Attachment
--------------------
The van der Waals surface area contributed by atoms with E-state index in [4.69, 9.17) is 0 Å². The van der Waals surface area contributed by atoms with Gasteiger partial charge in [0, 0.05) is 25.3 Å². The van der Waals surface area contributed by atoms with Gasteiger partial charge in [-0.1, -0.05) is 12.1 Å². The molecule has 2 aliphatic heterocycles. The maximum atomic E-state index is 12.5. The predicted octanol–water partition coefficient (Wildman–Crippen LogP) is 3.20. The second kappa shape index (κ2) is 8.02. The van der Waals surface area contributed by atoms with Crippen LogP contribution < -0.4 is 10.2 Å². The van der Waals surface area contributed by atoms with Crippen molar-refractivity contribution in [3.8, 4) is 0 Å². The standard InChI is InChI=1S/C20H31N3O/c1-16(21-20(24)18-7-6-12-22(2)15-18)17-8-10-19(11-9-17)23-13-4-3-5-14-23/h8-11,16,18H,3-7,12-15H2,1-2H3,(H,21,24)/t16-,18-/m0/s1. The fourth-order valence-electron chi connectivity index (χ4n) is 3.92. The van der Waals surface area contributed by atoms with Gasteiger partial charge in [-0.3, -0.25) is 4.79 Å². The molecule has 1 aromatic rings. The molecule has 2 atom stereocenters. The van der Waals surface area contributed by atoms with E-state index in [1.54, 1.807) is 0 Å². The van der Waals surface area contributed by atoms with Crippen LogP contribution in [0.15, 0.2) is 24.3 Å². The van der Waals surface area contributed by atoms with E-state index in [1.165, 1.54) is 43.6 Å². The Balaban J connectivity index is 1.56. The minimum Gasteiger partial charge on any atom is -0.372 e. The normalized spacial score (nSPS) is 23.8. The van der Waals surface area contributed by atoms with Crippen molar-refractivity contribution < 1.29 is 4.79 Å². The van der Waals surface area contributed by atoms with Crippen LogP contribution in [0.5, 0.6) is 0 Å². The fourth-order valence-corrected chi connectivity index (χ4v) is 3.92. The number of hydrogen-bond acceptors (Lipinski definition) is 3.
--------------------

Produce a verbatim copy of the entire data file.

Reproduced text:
The van der Waals surface area contributed by atoms with E-state index in [4.69, 9.17) is 0 Å². The van der Waals surface area contributed by atoms with Gasteiger partial charge in [0, 0.05) is 25.3 Å². The van der Waals surface area contributed by atoms with Gasteiger partial charge in [-0.1, -0.05) is 12.1 Å². The molecule has 2 aliphatic heterocycles. The maximum atomic E-state index is 12.5. The predicted octanol–water partition coefficient (Wildman–Crippen LogP) is 3.20. The second kappa shape index (κ2) is 8.02. The van der Waals surface area contributed by atoms with Crippen LogP contribution < -0.4 is 10.2 Å². The van der Waals surface area contributed by atoms with Crippen molar-refractivity contribution in [3.8, 4) is 0 Å². The standard InChI is InChI=1S/C20H31N3O/c1-16(21-20(24)18-7-6-12-22(2)15-18)17-8-10-19(11-9-17)23-13-4-3-5-14-23/h8-11,16,18H,3-7,12-15H2,1-2H3,(H,21,24)/t16-,18-/m0/s1. The fourth-order valence-electron chi connectivity index (χ4n) is 3.92. The van der Waals surface area contributed by atoms with Gasteiger partial charge in [-0.3, -0.25) is 4.79 Å². The molecule has 1 aromatic rings. The molecule has 2 atom stereocenters. The van der Waals surface area contributed by atoms with E-state index in [1.54, 1.807) is 0 Å². The van der Waals surface area contributed by atoms with Crippen LogP contribution in [0.15, 0.2) is 24.3 Å². The van der Waals surface area contributed by atoms with E-state index in [1.165, 1.54) is 43.6 Å². The Balaban J connectivity index is 1.56. The minimum Gasteiger partial charge on any atom is -0.372 e. The normalized spacial score (nSPS) is 23.8. The van der Waals surface area contributed by atoms with Crippen molar-refractivity contribution < 1.29 is 4.79 Å². The van der Waals surface area contributed by atoms with Crippen LogP contribution in [0.5, 0.6) is 0 Å². The fourth-order valence-corrected chi connectivity index (χ4v) is 3.92. The number of hydrogen-bond acceptors (Lipinski definition) is 3.